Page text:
In this step, we are going to start playing some thunderstorm noises. You can buy CDs online that play thunderstorm sounds, but I’ve found some online that you can use for free. Ideally it is best to have these sounds playing out of a good quality stereo (as opposed to your computer speakers.)
(Thank you to the Free Sound Project for supplying these tracks!)Thunderstorm - by martin lightning
Choose one of the above sounds. The first one is a good one to start with. It’s good to mix up which sound you play on a given day so that your dog doesn’t get accustomed to just one track. Have your dog in the room with you and start playing the thunderstorm track on REALLY low volume. Ideally it’s best if you can start the track by using a remote so that your dog doesn’t know that you are doing it, but this isn’t mandatory.
Watch for signs that your dog is taking note of the sound - ears go up, starts to tremble, looks anxious. The moment you see anything like that then say “Let’s go to YOUR ROOM!” and go to the safe place, tell him to lie down and give him treats.
If your dog is super anxious then wait a day before you try this again and try it with the recording at an even lower level.
Later on in the day, repeat this process using the same volume level. We want to make it so that the dog gets excited when he hears thunder because he knows he gets to go to his room and get treats!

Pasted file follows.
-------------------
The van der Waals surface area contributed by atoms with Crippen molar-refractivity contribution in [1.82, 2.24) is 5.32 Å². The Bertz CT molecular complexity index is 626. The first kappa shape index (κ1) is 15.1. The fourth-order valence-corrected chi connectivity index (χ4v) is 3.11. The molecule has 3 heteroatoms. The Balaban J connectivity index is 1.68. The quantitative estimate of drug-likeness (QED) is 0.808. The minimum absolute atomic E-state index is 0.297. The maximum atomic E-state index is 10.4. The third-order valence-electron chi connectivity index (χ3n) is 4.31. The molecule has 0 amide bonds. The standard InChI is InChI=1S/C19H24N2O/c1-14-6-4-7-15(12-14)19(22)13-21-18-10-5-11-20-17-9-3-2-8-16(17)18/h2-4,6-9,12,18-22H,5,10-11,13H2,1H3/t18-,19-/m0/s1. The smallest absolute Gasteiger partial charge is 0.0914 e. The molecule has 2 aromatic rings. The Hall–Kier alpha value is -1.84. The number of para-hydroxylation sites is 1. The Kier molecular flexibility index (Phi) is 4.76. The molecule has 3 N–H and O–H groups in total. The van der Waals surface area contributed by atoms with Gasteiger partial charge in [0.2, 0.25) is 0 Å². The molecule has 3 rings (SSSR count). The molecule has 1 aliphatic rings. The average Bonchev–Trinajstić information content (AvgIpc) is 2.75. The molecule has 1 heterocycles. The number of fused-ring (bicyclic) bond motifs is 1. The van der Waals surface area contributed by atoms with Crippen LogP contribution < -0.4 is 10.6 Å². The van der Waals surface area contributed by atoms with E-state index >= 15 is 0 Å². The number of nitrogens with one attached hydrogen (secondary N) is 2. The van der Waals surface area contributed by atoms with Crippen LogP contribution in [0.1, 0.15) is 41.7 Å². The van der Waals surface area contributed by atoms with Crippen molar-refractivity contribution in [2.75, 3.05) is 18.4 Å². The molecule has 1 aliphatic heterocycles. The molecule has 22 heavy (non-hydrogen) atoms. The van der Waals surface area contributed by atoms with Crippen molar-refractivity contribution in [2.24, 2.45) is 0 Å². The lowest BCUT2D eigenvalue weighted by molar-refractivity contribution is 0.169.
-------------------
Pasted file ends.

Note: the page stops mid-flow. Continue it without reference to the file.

Once you feel that your dog is enjoying going to his room when the recording is on, then it’s time to try the recording at a slightly higher volume. Over the next few days, several times a day we’re going to repeat this process. It is really important that we don’t go too fast! If you think your dog is getting anxious then take it down a notch and try again the next day.
Eventually we should get to the point where we can have the recording blaring at full volume and the dog is happily sitting in his safe place eating treats. Once we get to this point, if you want to you can start to lessen the number of treats and the frequency at which he gets them.
Important: If your dog is anxious during this process and reducing the volume is not working, then you should highly consider speaking to your veterinarian about using an anti-anxiety medication during the thunderstorm season.
Also: If you are using a lot of treats during this time period, you may want to decrease the amount of food your dog is getting so that he doesn’t gain weight!
Note! This page is for information only and not meant to diagnose or treat your pet. If you have concerns about your pet's issues with thunderstorm anxiety the best thing you can do is to call your veterinarian!